A Trip to London: The Journey

The children had both had a half day on the last day of term. We’d booked to go to the Royal Academy of Arts the following day so decided to take the opportunity and stay over the night before – take our cameras, see some sights.

When our youngest got home from school, he wasn’t happy we were about to go back out so suddenly. Thursday is gaming day so he’d expected to be able to play his computer games. Upon being told ‘not today’, he reeled off how we should be doing things, pointing out that going to London straight after school wasn’t giving him any down time. This we agreed but also explained that he’d been given enough warning, although as usually this was met with a ‘well I didn’t hear!’. We finalised our packing, loaded the car and off we went.

Our local station being closed for maintenance, we went a little further out to catch the train, leaving the car in the overnight car park which upon driving into I suddenly forgot which side of the road I was supposed to be driving on. Slightly panicked I exclaimed ‘which side of the road am I supposed to be on?’ to which hubby confirmed the left and in we went.

We caught the train and went a few stops before we were due to change for another line. Hubby was walking off in front and the train we were due to catch was already at the platform. Being an underground train it wouldn’t have taken a few minutes for the next one to arrive but rather than wait he rushed off and jumped onboard. The eldest and I sped up, she jumped on board just as the doors started to beep their warning of closing and I was stuck standing on the platform knowing I wouldn’t make it in time without getting my rucksack stuck as it closed. I put my arms out to stop the doors closing, expecting them to reopen like a lift does, as they used to do, but on this occasion they didn’t. I stood staring down the platform waiting for the driver to reopen the doors but he didn. I had to release my arms and watch the doors finally shut with my family on the train and me still standing on the platform.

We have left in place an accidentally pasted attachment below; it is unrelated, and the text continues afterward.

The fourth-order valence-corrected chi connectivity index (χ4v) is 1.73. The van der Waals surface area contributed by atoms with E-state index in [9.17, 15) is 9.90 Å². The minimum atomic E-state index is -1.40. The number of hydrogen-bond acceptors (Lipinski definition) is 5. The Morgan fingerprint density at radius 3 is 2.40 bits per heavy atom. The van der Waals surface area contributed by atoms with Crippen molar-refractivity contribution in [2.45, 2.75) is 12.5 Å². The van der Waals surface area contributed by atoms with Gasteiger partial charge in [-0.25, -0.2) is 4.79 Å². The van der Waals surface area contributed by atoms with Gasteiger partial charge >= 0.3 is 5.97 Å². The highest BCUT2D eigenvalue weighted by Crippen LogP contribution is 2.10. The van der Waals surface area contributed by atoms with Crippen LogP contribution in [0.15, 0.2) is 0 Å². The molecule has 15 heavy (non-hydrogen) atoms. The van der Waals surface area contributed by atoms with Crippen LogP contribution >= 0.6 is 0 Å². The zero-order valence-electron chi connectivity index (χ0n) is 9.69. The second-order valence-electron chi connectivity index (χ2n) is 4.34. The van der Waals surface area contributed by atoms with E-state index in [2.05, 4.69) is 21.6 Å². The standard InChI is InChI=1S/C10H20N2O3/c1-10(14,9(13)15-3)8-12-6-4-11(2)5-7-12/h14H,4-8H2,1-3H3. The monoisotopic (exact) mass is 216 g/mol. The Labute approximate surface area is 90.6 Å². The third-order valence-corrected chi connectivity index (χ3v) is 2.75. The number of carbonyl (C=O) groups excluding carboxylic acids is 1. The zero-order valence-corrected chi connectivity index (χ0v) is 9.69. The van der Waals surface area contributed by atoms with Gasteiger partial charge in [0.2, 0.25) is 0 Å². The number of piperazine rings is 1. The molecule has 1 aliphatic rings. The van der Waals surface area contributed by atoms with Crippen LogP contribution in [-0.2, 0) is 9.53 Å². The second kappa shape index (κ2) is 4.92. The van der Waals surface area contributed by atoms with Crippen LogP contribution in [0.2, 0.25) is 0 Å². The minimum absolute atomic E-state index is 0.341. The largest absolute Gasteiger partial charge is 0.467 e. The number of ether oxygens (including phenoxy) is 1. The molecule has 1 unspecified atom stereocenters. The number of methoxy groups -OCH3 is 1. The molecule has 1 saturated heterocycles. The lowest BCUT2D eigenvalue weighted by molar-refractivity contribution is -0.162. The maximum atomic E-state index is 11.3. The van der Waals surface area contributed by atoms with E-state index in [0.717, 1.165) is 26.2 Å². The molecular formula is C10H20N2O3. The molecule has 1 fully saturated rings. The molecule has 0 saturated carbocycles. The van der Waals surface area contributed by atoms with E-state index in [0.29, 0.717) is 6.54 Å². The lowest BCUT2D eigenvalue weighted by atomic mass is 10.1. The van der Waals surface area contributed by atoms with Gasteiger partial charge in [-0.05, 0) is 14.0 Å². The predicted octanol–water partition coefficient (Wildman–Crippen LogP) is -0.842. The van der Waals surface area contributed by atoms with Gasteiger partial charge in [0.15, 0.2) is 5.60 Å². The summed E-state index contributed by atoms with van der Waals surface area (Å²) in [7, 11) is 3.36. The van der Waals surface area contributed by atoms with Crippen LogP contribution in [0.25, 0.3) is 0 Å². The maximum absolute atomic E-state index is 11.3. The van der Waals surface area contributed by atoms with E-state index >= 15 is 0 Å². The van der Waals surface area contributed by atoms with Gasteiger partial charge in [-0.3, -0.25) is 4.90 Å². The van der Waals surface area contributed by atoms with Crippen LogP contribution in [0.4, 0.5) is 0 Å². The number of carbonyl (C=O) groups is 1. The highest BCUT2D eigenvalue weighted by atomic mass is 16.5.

As the train pulled away, I called the driver a ‘tosser’ which I thought was under my breath although loud enough that unexpectedly the person near me heard, and I stepped back from the platform edge to think. I didn’t panic but just thought I’d catch the next train and meet them at our destination. I pulled out my phone to text them, realising I wasn’t one hundred percent sure what stop it should be, as this, I’d left upto my husband to plan. Especially as he uses the trains far more than I do. I sent a message, waited a minute but heard nothing. Being the underground I wondered if they’d have reception. Luckily my phone started to ring and it was them. They’d got off at the next stop, which I somehow hadn’t thought of, so told me to jump on the next train and they’d get on when I stopped at their platform. A few weird faces followed as we pulled up beside each other!

Once we were on our way again I started to think about our children and what if they had been stuck on their own. Of course this started to conjure up thoughts, feeling and emotions not required on our trip so had to hold back my urge to cry. I became. little protective of our son when getting on other trains after that or even lifts. It took a few hours to get rid of the horrible anxious feeling, the worry, the thoughts of: what would he do? would he cry? how would he react? It brought home the differences in comparison to other children his age, dragging up to the surface that pang of sadness we try so desperately to bury and ignore!


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